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The New Segregation 

Publisher's Note

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Let’s leave it to the states to decide.” You hear that a lot on those tough issues that America has become less and less able to grapple with back in D.C.

And the states are deciding, on issues from gay marriage to abortion to legalizing marijuana to “stand-your-ground” laws like in Florida. What’s been so surprising is that from one state to the next you can have a set of laws that barely resemble each other. Different states are starting to seem more like entirely different countries.

It’s a dynamic that’s been at work since the 1960s, but is accelerating today. More like-minded people cluster in states where they will feel at home, leading to more extreme political positions, leading to entirely different sets of laws. The Texas legislature, for example, just passed the most restrictive abortion laws in the nation, while Washington voters recently allowed for the legalization of marijuana for recreational use by adults.

This new segregation was detailed in the 2008 book The Big Sort, which pointed out that American families moved 100 million times in the decade prior — generally to places where they’d find “their kind of people.” And there are winners and losers in all this sorting, as the 2010 Census confirms. Cities like Detroit and St. Louis are shrinking, while cities like Portland and Austin are booming.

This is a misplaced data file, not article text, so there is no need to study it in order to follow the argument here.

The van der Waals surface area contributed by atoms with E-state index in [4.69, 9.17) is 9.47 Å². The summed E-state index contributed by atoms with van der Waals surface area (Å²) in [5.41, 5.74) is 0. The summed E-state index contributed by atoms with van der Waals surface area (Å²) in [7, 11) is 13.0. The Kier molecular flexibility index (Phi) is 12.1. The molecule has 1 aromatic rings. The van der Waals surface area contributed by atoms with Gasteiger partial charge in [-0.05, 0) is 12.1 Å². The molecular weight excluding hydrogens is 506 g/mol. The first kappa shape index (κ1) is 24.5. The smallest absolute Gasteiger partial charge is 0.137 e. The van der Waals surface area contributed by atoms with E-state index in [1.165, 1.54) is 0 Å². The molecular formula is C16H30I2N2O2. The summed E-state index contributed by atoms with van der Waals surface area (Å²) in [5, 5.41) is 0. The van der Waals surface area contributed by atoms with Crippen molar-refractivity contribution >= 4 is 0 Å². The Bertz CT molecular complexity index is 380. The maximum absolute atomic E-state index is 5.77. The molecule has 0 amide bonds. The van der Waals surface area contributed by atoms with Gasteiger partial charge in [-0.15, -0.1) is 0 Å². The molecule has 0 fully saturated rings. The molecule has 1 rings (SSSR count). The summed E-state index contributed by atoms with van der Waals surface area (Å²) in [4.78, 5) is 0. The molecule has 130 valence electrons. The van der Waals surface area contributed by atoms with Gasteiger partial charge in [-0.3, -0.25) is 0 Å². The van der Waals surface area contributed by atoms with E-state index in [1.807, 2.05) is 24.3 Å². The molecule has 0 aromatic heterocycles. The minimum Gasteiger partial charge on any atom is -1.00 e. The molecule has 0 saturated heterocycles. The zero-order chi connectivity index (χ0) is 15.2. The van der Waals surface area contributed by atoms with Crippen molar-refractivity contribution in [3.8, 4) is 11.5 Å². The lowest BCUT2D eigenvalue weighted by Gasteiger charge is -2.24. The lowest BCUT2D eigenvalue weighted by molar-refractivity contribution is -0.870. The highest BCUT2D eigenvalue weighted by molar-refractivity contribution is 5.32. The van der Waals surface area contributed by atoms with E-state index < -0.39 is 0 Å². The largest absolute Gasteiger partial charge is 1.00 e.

Bill Bishop, author of The Big Sort, echoes the concerns of the Founding Fathers when he writes, “Heterogeneous communities restrain group excesses; homogeneous communities march toward the extremes.”

And as issues the federal government should take up are pushed to the states, new cultural tribes are staking out their territory across America. Like-minded citizens vote for more and more extreme representatives, Bishop argues, and they dream up more and more extreme legislation. The result is that states are winding up in completely different places — almost like living on different planets.

So for all its faults, I was glad to see the Washington legislature create a kind of de facto power-sharing arrangement between the two parties; I don’t want to see us become a one-party state that gets caught up in doubling down on crazy. We should cherish our differences, not try to stamp them out. And we should listen to those who don’t agree with us — that’s just Democracy 101.

Being open-minded allows Washington to project a welcoming face to the world, with growing, creative companies, beautiful environments and an accepting vibe to all people. That makes it the kind of state poised to be a winner as the big sort continues to shake out. And for me, it’s the kind of place that feels like home. 

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